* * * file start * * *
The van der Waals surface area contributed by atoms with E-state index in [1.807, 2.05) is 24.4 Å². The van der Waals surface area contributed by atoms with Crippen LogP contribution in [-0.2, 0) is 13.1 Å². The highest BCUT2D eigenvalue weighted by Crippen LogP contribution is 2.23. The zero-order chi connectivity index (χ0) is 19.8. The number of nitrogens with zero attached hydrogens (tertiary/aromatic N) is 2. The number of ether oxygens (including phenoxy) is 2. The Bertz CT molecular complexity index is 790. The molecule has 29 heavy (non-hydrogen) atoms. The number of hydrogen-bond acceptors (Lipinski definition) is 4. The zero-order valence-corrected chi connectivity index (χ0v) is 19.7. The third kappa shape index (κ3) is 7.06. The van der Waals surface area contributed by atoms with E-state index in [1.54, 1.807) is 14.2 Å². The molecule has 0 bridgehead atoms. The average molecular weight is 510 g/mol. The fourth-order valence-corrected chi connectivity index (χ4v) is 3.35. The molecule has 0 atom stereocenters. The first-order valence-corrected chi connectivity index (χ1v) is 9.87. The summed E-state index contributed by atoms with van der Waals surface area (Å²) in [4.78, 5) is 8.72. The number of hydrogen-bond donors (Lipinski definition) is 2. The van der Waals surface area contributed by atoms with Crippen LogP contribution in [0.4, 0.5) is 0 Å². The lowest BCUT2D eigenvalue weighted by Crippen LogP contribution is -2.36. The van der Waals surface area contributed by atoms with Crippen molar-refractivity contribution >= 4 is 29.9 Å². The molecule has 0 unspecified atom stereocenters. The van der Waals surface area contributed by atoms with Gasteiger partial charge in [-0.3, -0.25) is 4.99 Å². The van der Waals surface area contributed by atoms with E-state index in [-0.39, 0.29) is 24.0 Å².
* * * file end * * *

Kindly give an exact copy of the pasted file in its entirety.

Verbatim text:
The van der Waals surface area contributed by atoms with E-state index in [1.807, 2.05) is 24.4 Å². The van der Waals surface area contributed by atoms with Crippen LogP contribution in [-0.2, 0) is 13.1 Å². The highest BCUT2D eigenvalue weighted by Crippen LogP contribution is 2.23. The zero-order chi connectivity index (χ0) is 19.8. The number of nitrogens with zero attached hydrogens (tertiary/aromatic N) is 2. The number of ether oxygens (including phenoxy) is 2. The Bertz CT molecular complexity index is 790. The molecule has 29 heavy (non-hydrogen) atoms. The number of hydrogen-bond acceptors (Lipinski definition) is 4. The zero-order valence-corrected chi connectivity index (χ0v) is 19.7. The third kappa shape index (κ3) is 7.06. The van der Waals surface area contributed by atoms with E-state index in [1.54, 1.807) is 14.2 Å². The molecule has 0 bridgehead atoms. The average molecular weight is 510 g/mol. The fourth-order valence-corrected chi connectivity index (χ4v) is 3.35. The molecule has 0 atom stereocenters. The first-order valence-corrected chi connectivity index (χ1v) is 9.87. The summed E-state index contributed by atoms with van der Waals surface area (Å²) in [4.78, 5) is 8.72. The number of hydrogen-bond donors (Lipinski definition) is 2. The van der Waals surface area contributed by atoms with Crippen LogP contribution in [0.4, 0.5) is 0 Å². The lowest BCUT2D eigenvalue weighted by Crippen LogP contribution is -2.36. The van der Waals surface area contributed by atoms with Crippen molar-refractivity contribution >= 4 is 29.9 Å². The molecule has 0 unspecified atom stereocenters. The van der Waals surface area contributed by atoms with Gasteiger partial charge in [-0.3, -0.25) is 4.99 Å². The van der Waals surface area contributed by atoms with E-state index in [-0.39, 0.29) is 24.0 Å².